Tongues of Fire: A Bible of Sacred Scriptures of the Pagan World

By Grace H. Turnbull | Go to book overview

INTRODUCTION

Is it less idolatrous to worship few gods than many? Is it less idolatrous to worship one god than several if that one be but a fragment of the veritable God, the fetich set up by a very fallible human fancy, the imagination of but a small portion of the race of man?

There are idols made by hands, and idols manufactured in men's brains. Are the idols of men's minds less idols than those made with hands if they represent but a partial and unworthy view of God? Shall we set up the idol of our own race and epoch as the sole God to worship for all times to come? Others have done the same. And who shall judge between?

The only God whom man can worship without idolatry is the Unknown God--that Supreme Power who "is not a Mind, but something higher than a Mind; not a Force, but something higher than a Force; not a Being, but something higher than a Being; something for which we have no words, something for which we have no ideas."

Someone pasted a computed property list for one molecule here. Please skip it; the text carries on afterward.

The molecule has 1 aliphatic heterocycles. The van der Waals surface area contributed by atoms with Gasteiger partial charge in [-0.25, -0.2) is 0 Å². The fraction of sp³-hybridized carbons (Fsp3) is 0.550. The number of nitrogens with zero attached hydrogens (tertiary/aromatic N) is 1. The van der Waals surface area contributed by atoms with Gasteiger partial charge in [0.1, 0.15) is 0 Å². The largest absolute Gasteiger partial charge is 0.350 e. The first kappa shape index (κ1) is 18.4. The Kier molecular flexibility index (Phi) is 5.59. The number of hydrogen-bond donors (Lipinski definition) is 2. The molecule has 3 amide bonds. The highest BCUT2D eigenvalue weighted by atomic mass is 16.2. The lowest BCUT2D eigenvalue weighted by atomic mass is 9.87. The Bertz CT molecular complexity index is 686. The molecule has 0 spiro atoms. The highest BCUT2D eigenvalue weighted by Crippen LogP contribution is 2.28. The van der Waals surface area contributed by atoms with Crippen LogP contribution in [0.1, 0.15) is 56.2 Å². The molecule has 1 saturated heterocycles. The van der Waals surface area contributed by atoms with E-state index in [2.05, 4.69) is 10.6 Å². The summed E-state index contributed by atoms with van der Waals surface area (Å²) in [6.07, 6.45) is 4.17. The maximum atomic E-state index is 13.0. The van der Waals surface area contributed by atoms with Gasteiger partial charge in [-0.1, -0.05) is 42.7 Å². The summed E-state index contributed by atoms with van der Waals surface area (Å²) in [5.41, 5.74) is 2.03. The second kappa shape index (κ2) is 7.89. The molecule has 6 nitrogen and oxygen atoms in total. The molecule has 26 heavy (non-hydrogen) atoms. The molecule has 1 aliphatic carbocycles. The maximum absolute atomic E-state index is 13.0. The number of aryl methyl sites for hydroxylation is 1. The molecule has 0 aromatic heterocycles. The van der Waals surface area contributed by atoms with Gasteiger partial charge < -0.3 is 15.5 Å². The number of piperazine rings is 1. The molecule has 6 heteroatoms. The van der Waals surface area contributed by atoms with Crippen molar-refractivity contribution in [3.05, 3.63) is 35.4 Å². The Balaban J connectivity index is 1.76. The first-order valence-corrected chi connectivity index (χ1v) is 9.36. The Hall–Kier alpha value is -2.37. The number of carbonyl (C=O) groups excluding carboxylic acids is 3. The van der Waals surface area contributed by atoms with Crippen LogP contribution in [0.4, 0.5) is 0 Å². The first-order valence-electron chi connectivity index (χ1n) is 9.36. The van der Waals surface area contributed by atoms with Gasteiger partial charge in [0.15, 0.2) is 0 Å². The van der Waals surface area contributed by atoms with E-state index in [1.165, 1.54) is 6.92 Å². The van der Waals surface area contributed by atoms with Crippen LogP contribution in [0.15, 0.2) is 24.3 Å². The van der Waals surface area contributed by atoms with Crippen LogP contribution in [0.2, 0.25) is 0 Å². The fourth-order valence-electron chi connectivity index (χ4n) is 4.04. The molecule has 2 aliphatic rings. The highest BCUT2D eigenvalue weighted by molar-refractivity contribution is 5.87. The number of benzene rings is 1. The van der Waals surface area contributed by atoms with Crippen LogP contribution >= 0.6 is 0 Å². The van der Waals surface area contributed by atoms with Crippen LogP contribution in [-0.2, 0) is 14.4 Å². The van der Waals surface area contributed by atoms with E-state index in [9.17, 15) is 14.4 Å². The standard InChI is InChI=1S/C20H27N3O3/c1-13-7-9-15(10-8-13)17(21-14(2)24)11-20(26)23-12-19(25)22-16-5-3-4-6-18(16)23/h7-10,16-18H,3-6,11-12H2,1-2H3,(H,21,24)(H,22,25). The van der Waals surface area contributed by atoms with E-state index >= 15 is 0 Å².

The Mohammedans consign to the first circle of Hell the wicked of their own faith; to the second, the Jews; to the circle lower still the Christians, "because they dare to associate another with God; for the Christians say: The Merciful hath taken to Himself a Son." Mohammedan damns Christian, Christian condemns Mohammedan, Mohammedan and Christian unite in dubbing the heathen idolatrous. The Athenians, pointing to Socrates, cry: That is the atheist who says that there is only one God! And the early Christians in their turn were called by the heathen atheists.

The expression of the divine element, the glory in nature, as found in the Vedic and Egyptian Hymns, the stress which Buddha places on the inevitability of Cause and Effect, which Zoroaster lays on the conflict of the

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